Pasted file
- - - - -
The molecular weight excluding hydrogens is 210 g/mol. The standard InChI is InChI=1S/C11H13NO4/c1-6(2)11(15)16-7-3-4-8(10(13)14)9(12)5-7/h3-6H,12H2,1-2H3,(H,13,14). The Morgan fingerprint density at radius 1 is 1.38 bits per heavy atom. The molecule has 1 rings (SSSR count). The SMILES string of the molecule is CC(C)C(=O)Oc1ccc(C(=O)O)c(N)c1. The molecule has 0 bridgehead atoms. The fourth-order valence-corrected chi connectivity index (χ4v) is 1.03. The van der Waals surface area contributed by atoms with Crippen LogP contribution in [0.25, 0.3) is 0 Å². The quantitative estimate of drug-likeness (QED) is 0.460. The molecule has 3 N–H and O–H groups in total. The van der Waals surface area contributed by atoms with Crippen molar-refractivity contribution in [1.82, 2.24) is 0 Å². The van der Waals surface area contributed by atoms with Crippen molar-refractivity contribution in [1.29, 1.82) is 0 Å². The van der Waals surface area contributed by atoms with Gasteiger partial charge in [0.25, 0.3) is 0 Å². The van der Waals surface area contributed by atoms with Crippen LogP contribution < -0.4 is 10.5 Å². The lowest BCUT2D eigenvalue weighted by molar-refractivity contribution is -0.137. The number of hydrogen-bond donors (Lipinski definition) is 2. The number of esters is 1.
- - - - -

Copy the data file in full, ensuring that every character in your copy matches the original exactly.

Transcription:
The molecular weight excluding hydrogens is 210 g/mol. The standard InChI is InChI=1S/C11H13NO4/c1-6(2)11(15)16-7-3-4-8(10(13)14)9(12)5-7/h3-6H,12H2,1-2H3,(H,13,14). The Morgan fingerprint density at radius 1 is 1.38 bits per heavy atom. The molecule has 1 rings (SSSR count). The SMILES string of the molecule is CC(C)C(=O)Oc1ccc(C(=O)O)c(N)c1. The molecule has 0 bridgehead atoms. The fourth-order valence-corrected chi connectivity index (χ4v) is 1.03. The van der Waals surface area contributed by atoms with Crippen LogP contribution in [0.25, 0.3) is 0 Å². The quantitative estimate of drug-likeness (QED) is 0.460. The molecule has 3 N–H and O–H groups in total. The van der Waals surface area contributed by atoms with Crippen molar-refractivity contribution in [1.82, 2.24) is 0 Å². The van der Waals surface area contributed by atoms with Crippen molar-refractivity contribution in [1.29, 1.82) is 0 Å². The van der Waals surface area contributed by atoms with Gasteiger partial charge in [0.25, 0.3) is 0 Å². The van der Waals surface area contributed by atoms with Crippen LogP contribution < -0.4 is 10.5 Å². The lowest BCUT2D eigenvalue weighted by molar-refractivity contribution is -0.137. The number of hydrogen-bond donors (Lipinski definition) is 2. The number of esters is 1.